Image Quality Is Key

Some landscape contractors assume that free services, such as Google Earth, can provide the images and image quality they need. According to St. Louis, nothing could be further from the truth.

Nearmap contracts with pilots who fly the country to capture aerial photos. The small fixed-wing planes are equipped with proprietary high-definition camera systems. “These cameras capture images that are four times the clarity of satellite images,” St. Louis points out. “The pilots fly two or three times per year so images are always up to date. They capture approximately 430 metropolitan areas, which is roughly 72 percent of the U.S. population.”

Nearmap images are offered in three views—vertical (top-down), panorama and oblique—providing users with a kind of 3D look at a property. Similarly, Go iLawn imagery is provided in five views: top-down, North, South, East and West.

“Go iLawn purchases its imagery from a company called Pictometry,” which also shoots high-resolution photography from low-flying planes, according to Rorie. “The five views we get are far superior to satellite imagery, which only provides a top-down view,” he continues.

Making Use of Online Measurements

With online property-measuring tools, contractors still need to have a good handle on their production numbers. For instance, Go iLawn or Nearmap can help measure the different elements of a property, but in order to accurately estimate the job, the contractor needs to understand how long it takes to complete different tasks relative to the measurements.

An online measuring tool makes a lot of sense for landscape maintenance and lawn care contractors. Holiday lighting companies can benefit since they are in need of measurements, such as tree and shrub quantities and heights, roof dimensions and gutter lengths, as well. Snow removal contractors can also benefit since they are primarily interested in parking lot dimensions, driveway and sidewalk lengths, etc. Annotation tools allow contractors to specify, for instance, where snow should be piled on an image.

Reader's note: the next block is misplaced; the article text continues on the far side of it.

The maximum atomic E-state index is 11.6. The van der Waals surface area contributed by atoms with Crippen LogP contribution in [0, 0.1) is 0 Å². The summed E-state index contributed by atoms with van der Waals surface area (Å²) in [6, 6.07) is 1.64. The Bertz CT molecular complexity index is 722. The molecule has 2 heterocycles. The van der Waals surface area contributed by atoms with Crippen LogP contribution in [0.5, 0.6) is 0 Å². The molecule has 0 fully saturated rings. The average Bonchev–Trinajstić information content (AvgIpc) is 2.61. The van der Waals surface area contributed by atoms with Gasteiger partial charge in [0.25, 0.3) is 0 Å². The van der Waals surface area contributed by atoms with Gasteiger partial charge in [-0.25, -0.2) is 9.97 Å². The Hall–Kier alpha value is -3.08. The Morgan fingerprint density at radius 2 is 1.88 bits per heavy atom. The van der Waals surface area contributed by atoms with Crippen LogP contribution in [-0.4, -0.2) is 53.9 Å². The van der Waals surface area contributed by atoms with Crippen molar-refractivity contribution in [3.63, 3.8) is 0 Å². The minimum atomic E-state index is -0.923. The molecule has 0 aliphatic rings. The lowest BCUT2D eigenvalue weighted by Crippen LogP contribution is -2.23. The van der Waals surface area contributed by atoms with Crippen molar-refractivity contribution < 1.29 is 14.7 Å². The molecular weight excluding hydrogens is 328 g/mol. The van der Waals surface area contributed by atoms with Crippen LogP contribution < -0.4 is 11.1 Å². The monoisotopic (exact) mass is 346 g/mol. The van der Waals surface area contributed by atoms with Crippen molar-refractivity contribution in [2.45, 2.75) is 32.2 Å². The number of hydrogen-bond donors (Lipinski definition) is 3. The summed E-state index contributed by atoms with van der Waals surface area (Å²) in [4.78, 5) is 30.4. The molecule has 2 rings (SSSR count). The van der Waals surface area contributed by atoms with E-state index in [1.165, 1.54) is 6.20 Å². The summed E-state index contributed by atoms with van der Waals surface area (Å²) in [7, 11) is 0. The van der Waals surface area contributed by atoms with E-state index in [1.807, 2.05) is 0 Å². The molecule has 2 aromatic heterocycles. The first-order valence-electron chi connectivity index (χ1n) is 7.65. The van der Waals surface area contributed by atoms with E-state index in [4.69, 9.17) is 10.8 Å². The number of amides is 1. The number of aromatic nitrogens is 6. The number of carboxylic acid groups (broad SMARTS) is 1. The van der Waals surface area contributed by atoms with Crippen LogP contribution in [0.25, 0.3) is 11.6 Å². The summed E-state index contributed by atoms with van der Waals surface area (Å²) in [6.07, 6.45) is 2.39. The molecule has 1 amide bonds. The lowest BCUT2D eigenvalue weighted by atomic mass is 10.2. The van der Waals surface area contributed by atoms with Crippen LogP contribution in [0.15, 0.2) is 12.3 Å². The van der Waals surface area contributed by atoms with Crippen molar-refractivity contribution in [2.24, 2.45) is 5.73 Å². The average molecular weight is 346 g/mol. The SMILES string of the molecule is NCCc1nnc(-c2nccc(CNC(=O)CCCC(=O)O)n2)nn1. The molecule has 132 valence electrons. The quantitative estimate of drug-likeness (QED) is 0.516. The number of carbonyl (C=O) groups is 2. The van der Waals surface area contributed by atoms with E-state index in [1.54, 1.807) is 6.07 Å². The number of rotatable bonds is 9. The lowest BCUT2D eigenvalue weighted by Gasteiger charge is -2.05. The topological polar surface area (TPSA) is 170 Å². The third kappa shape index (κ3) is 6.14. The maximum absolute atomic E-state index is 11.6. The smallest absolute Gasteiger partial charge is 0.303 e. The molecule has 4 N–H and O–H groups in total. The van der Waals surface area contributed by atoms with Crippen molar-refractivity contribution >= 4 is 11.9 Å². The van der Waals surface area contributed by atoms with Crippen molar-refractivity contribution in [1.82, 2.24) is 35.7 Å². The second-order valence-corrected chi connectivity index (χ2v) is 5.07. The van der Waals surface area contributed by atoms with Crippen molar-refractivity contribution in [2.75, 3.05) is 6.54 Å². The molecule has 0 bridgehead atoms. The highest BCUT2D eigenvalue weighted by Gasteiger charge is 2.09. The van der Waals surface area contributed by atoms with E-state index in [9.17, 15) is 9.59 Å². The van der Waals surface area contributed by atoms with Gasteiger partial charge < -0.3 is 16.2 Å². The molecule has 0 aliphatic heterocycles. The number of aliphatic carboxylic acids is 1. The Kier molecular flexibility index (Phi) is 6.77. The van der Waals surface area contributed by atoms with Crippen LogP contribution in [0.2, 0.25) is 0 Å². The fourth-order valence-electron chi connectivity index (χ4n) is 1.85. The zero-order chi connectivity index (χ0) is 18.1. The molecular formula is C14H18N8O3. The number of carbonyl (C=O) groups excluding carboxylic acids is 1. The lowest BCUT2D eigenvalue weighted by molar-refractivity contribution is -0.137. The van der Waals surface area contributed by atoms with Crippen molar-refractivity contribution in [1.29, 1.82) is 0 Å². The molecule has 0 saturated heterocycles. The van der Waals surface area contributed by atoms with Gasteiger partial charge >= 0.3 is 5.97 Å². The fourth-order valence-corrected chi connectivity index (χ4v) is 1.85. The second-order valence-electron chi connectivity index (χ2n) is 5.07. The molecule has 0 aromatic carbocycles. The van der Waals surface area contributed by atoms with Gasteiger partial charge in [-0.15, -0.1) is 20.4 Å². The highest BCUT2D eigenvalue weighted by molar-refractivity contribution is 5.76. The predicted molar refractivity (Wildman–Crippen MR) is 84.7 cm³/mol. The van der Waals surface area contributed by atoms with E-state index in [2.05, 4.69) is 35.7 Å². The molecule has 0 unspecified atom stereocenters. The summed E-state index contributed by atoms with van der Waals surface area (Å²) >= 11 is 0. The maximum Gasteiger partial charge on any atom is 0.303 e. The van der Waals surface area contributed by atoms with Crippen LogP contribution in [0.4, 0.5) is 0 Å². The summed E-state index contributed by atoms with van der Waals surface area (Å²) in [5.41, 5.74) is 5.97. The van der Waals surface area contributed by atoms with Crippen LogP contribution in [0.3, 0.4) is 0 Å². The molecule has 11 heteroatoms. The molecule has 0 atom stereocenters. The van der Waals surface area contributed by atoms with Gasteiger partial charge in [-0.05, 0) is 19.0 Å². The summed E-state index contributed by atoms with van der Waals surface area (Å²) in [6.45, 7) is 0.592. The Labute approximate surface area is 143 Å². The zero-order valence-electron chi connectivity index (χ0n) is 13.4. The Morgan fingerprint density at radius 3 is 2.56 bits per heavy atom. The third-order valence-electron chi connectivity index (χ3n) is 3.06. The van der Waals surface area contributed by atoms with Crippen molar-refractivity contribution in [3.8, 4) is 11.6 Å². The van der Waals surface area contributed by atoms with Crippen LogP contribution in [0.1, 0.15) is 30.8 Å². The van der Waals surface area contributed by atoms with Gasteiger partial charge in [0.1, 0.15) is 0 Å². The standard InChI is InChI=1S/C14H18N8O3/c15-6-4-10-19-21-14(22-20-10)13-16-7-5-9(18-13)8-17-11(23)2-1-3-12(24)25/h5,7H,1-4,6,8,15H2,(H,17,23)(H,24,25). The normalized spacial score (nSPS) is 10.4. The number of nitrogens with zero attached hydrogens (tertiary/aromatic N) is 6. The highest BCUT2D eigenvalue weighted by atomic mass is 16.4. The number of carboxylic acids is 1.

Likewise, irrigation contractors can note where lines are running and sprinkler heads are located, complete with dimensions. “You can export a property image with those objects on top,” St. Louis explains. Those images can then serve as site maps to help crew leaders better manage projects. Additionally, images from Nearmap can be brought into certain design software to serve as the base layer of a landscape design.

New App Aims to Alleviate Design/Build Pain Points

Landscape design can be another time-consuming, laborious task. Shayna Orr knows this as well as anybody. After earning a master’s degree in landscape architecture from the University of Oklahoma, Orr moved to San Diego and began working for a large landscape architecture firm. She didn’t like the fact that she was spending most of her time behind a desk, so she eventually took a different job as a designer and sales representative for a smaller paver company.

In search of a more efficient way to handle the design and proposal process, Orr began building an app for personal use. Once she started showing it to others, she realized that many landscaping professionals shared the same pain points with the process she was experiencing: sketch a design on paper, meet with clients to look at catalogs, fine-tune the design and produce a proposal, meet with the client again to discuss the proposal, often revise the proposal based on budgetary needs, redraw the sketch and recalculate the proposal, and repeat as many times as necessary.